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How the Future Can Save Us

Fresh Perspectives on Waldorf Education: Principles, Methods, Curriculum

Paperback
October 2022
9781621482543
More details
  • Publisher
    SteinerBooks
  • ISBN 9781621482543
  • Language English
  • Pages 168 pp.
  • Size 5.5" x 8.5"
$19.95

“Education prepares us for an unknown, uncertain future. Conformity, convention, and a lack of creative thinking and action will not serve us fully to face this future. We cannot know, and can only guess, what the future will bring, and we educate truly when we educate for inspiration—for insight and creativity—in the face of the unknown. We aim not to define our students, not to pigeonhole them according to our own inevitably partial and too-narrow view of the world they will inhabit and make. We aim to educate them while leaving them free to rebel, not for no reason, but for a reason, for a cause.” —Stephen Sagarin (from the introduction)
In this book, Stephen Sagarin clears away a few cobwebs to reveal the art, the living heart, and profound hope contained in the educational impulse known as Waldorf education. With brisk and insightful essays—written by a man clearly working in the midst of his subject matter—he moves through seven core themes of youth education—growth, method, curriculum, terms, principles, governance, and administration—and ends with a hopeful look at the future.

Employing pithy observations, bold myth-busting insights into key terms (what they mean and do not mean, including “math gnomes”), child development, and much more, How the Future Can Save Us is an engaging and exciting read for both new and experienced teachers, parents and caregivers, and any student of education. It offers a fresh, hopeful, unconventional, and reinvigorating take on Waldorf education—where it comes from, what it means today, and how it still holds promise for the future.

C O N T E N T S:

Introduction

Growth

1. Protection and Liberation
2. Growth and Learning in Three Easy Graphs!

Method

3. Back-to-Basics (“Main Lesson”)
Teaching According to Steiner’s Method
4. Telling Tales in Waldorf Schools
5. Teach to the Top. Aim for Epiphany
6. Good Teachers Don’t Answer Their Own Questions
7. Stop Moving: “All Thoughts Previously Planted in the Head Simply Fly Away...”
8. Taking Notes: A Mind-Splitting Practice
9. No Apologies for a Life of Doodling
10. Rhythm and Meaning
11. The Curious Case of the Missing Methods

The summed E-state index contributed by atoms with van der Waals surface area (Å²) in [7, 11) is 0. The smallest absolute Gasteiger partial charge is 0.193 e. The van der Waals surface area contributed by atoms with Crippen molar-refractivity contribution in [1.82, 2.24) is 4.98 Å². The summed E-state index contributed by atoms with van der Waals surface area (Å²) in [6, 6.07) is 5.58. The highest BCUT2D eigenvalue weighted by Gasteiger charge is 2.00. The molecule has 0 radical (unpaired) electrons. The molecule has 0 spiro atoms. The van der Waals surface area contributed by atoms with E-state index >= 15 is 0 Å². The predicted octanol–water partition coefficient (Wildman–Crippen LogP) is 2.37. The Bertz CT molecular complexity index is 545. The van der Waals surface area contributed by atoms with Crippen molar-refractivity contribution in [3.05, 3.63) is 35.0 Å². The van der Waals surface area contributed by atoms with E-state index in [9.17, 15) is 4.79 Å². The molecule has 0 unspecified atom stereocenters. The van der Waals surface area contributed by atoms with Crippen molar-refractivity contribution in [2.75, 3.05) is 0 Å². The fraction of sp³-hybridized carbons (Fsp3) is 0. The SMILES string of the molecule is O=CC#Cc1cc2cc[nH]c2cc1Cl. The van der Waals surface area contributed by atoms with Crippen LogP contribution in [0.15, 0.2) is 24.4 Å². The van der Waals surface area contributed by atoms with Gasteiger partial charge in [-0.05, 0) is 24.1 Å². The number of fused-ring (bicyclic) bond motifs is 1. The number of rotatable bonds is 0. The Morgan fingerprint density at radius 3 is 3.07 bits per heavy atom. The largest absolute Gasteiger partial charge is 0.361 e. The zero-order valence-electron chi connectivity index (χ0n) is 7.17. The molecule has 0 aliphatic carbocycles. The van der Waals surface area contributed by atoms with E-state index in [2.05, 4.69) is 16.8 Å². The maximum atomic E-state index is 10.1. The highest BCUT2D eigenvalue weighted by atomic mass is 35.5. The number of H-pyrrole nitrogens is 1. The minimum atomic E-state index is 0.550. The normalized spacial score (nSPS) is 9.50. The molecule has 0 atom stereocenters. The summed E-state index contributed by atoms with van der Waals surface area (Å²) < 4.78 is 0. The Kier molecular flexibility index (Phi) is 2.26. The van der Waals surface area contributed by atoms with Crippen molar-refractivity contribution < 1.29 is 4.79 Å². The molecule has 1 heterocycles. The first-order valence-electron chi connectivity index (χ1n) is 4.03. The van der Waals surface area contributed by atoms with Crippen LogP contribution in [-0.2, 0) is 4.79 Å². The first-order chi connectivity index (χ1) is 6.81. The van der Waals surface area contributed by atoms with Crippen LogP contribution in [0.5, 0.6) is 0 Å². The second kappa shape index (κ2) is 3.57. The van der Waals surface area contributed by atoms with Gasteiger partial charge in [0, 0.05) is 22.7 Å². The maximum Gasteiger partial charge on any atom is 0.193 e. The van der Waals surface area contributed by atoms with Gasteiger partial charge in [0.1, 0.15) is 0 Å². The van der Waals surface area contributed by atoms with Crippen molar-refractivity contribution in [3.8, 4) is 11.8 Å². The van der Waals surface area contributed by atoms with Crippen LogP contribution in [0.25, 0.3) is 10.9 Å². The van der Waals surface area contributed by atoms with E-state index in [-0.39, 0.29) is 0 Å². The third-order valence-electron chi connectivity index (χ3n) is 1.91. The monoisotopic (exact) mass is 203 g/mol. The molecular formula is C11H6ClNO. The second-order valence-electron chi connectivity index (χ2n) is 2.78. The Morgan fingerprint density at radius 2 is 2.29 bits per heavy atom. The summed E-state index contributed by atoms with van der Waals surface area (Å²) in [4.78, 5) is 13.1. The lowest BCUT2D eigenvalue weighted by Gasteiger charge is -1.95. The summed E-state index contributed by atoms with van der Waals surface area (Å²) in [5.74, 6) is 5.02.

12. Moving through a School Day

Curriculum

13. Free the Math Gnomes
14. Teaching Arithmetic Without Gnomes
15. What Would Steiner Say...about Painting with Children?
16. “Where Does Steiner Say We Have to Teach Stories of the (Catholic) Saints in Second Grade?
17. Do You Have to Teach Norse Myths in Waldorf Schools?
18. After the “Nine-Year Change”
19. Some Facts Are Just Beliefs in Sheep’s Clothing
20. Rudolf Steiner’s Only Known Reference to a Nature Table

Terms

21. What Does Rudolf Steiner Mean by “Soul”?
22. What Does Rudolf Steiner Mean by “Etheric Body”?
23. What Does Rudolf Steiner Mean by “Spirit”?
24. What is Anthroposophy?

Principles

25. Beyond Myth-Busting
26. Polarities: The Valuable Act of Imagination
27. How to Ruin the Soul of the Child

Governance and Administration

28. Threefold Social Organization and Waldorf School Governance
29. You Can’t Always Get What You Want
30. More on Administration
31. Beware “First Grade Readiness”
32. How Many Waldorf Teachers Actually Teach the Same Elementary School Class for Eight Years?
33. Have Better Faculty Meetings Now!

The Future

34. What’s Essential: Five Gifts of a Steiner School Education
35. Chasing Insight Is Hard and Joyful Work
36. The Future of Waldorf Education
37. Is Your School a Dinosaur? The Future of Education in the United States

Endnotes
References

Stephen Keith Sagarin

Stephen Keith Sagarin, PhD, is faculty chair, a cofounder, and a teacher at the Berkshire Waldorf High School in western Massachusetts, where he teaches history. A former teacher and administrator at the Great Barrington Rudolf Steiner School and the Waldorf School of Garden City, New York, the high school from which he graduated, Dr. Sagarin writes, lectures, mentors teachers, and consults with Waldorf schools on teaching and administration. An associate professor and Director of the Waldorf High School Teacher Education Program at Sunbridge Institute, New York, he is also the former editor of the Research Bulletin of the Research Institute for Waldorf Education and has taught history of education at Teachers College, Columbia University; human development at the City University of New York; and U.S. and World History at Berkshire Community College, Massachusetts. Dr. Sagarin holds a BA in art history from Princeton University and a PhD in history from Columbia University. He is married and the father of two.